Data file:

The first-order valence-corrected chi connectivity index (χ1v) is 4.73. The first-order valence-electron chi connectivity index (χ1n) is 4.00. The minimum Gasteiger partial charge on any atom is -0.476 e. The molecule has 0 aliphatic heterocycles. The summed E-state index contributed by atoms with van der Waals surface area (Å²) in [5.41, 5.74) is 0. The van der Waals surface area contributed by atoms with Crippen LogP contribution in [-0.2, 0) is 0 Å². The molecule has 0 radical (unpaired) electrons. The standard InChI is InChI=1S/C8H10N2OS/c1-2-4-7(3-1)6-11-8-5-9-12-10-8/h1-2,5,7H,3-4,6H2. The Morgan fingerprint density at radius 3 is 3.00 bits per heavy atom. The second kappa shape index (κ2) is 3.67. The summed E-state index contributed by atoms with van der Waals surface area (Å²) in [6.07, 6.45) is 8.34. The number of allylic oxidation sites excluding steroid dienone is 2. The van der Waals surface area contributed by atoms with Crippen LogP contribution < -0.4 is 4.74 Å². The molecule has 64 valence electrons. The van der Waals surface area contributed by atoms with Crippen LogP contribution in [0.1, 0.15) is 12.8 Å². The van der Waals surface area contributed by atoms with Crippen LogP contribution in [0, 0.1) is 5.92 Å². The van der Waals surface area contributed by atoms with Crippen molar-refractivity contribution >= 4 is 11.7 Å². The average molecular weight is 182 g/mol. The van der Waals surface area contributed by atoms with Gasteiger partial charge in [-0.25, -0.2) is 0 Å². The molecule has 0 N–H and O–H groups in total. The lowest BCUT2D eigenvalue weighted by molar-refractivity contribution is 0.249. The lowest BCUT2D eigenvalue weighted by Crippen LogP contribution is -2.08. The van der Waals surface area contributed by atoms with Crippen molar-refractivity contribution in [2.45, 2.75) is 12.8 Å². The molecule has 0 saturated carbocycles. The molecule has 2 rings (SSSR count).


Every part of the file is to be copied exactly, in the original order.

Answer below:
The first-order valence-corrected chi connectivity index (χ1v) is 4.73. The first-order valence-electron chi connectivity index (χ1n) is 4.00. The minimum Gasteiger partial charge on any atom is -0.476 e. The molecule has 0 aliphatic heterocycles. The summed E-state index contributed by atoms with van der Waals surface area (Å²) in [5.41, 5.74) is 0. The van der Waals surface area contributed by atoms with Crippen LogP contribution in [-0.2, 0) is 0 Å². The molecule has 0 radical (unpaired) electrons. The standard InChI is InChI=1S/C8H10N2OS/c1-2-4-7(3-1)6-11-8-5-9-12-10-8/h1-2,5,7H,3-4,6H2. The Morgan fingerprint density at radius 3 is 3.00 bits per heavy atom. The second kappa shape index (κ2) is 3.67. The summed E-state index contributed by atoms with van der Waals surface area (Å²) in [6.07, 6.45) is 8.34. The number of allylic oxidation sites excluding steroid dienone is 2. The van der Waals surface area contributed by atoms with Crippen LogP contribution < -0.4 is 4.74 Å². The molecule has 64 valence electrons. The van der Waals surface area contributed by atoms with Crippen LogP contribution in [0.1, 0.15) is 12.8 Å². The van der Waals surface area contributed by atoms with Crippen LogP contribution in [0, 0.1) is 5.92 Å². The van der Waals surface area contributed by atoms with Crippen molar-refractivity contribution >= 4 is 11.7 Å². The average molecular weight is 182 g/mol. The van der Waals surface area contributed by atoms with Gasteiger partial charge in [-0.25, -0.2) is 0 Å². The molecule has 0 N–H and O–H groups in total. The lowest BCUT2D eigenvalue weighted by molar-refractivity contribution is 0.249. The lowest BCUT2D eigenvalue weighted by Crippen LogP contribution is -2.08. The van der Waals surface area contributed by atoms with Crippen molar-refractivity contribution in [2.45, 2.75) is 12.8 Å². The molecule has 0 saturated carbocycles. The molecule has 2 rings (SSSR count).